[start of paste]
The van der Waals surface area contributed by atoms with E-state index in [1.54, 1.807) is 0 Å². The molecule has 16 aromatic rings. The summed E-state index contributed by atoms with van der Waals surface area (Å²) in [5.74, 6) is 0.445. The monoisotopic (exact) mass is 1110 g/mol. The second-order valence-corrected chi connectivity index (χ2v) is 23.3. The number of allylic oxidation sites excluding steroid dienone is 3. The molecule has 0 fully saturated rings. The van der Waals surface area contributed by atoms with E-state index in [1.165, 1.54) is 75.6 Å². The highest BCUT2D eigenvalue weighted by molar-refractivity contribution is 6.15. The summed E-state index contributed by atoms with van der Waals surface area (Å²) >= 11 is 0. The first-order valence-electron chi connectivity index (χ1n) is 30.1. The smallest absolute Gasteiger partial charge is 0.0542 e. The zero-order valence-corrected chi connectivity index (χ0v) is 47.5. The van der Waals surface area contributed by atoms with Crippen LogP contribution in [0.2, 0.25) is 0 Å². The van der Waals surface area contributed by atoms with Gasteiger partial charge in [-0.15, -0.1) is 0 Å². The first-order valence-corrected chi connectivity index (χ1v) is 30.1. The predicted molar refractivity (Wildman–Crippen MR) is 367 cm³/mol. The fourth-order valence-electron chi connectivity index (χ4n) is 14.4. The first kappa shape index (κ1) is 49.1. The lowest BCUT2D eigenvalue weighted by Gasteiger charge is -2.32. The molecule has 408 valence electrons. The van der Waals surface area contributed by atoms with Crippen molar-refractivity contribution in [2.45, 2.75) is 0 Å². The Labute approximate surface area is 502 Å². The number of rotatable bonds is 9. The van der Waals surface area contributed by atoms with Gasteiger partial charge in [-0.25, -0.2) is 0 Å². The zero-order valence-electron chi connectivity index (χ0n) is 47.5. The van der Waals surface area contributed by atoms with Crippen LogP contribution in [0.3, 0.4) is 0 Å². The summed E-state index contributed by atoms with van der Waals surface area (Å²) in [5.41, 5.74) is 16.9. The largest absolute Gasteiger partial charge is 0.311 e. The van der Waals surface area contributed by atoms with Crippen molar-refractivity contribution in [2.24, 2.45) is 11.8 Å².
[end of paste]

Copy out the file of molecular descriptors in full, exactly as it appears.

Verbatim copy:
The van der Waals surface area contributed by atoms with E-state index in [1.54, 1.807) is 0 Å². The molecule has 16 aromatic rings. The summed E-state index contributed by atoms with van der Waals surface area (Å²) in [5.74, 6) is 0.445. The monoisotopic (exact) mass is 1110 g/mol. The second-order valence-corrected chi connectivity index (χ2v) is 23.3. The number of allylic oxidation sites excluding steroid dienone is 3. The molecule has 0 fully saturated rings. The van der Waals surface area contributed by atoms with E-state index in [1.165, 1.54) is 75.6 Å². The highest BCUT2D eigenvalue weighted by molar-refractivity contribution is 6.15. The summed E-state index contributed by atoms with van der Waals surface area (Å²) >= 11 is 0. The first-order valence-electron chi connectivity index (χ1n) is 30.1. The smallest absolute Gasteiger partial charge is 0.0542 e. The zero-order valence-corrected chi connectivity index (χ0v) is 47.5. The van der Waals surface area contributed by atoms with Crippen LogP contribution in [0.2, 0.25) is 0 Å². The van der Waals surface area contributed by atoms with Gasteiger partial charge in [-0.15, -0.1) is 0 Å². The first-order valence-corrected chi connectivity index (χ1v) is 30.1. The predicted molar refractivity (Wildman–Crippen MR) is 367 cm³/mol. The fourth-order valence-electron chi connectivity index (χ4n) is 14.4. The first kappa shape index (κ1) is 49.1. The lowest BCUT2D eigenvalue weighted by Gasteiger charge is -2.32. The molecule has 408 valence electrons. The van der Waals surface area contributed by atoms with Crippen molar-refractivity contribution in [2.45, 2.75) is 0 Å². The Labute approximate surface area is 502 Å². The number of rotatable bonds is 9. The van der Waals surface area contributed by atoms with Gasteiger partial charge in [-0.25, -0.2) is 0 Å². The zero-order valence-electron chi connectivity index (χ0n) is 47.5. The van der Waals surface area contributed by atoms with Crippen LogP contribution in [0.3, 0.4) is 0 Å². The summed E-state index contributed by atoms with van der Waals surface area (Å²) in [5.41, 5.74) is 16.9. The largest absolute Gasteiger partial charge is 0.311 e. The van der Waals surface area contributed by atoms with Crippen molar-refractivity contribution in [2.24, 2.45) is 11.8 Å².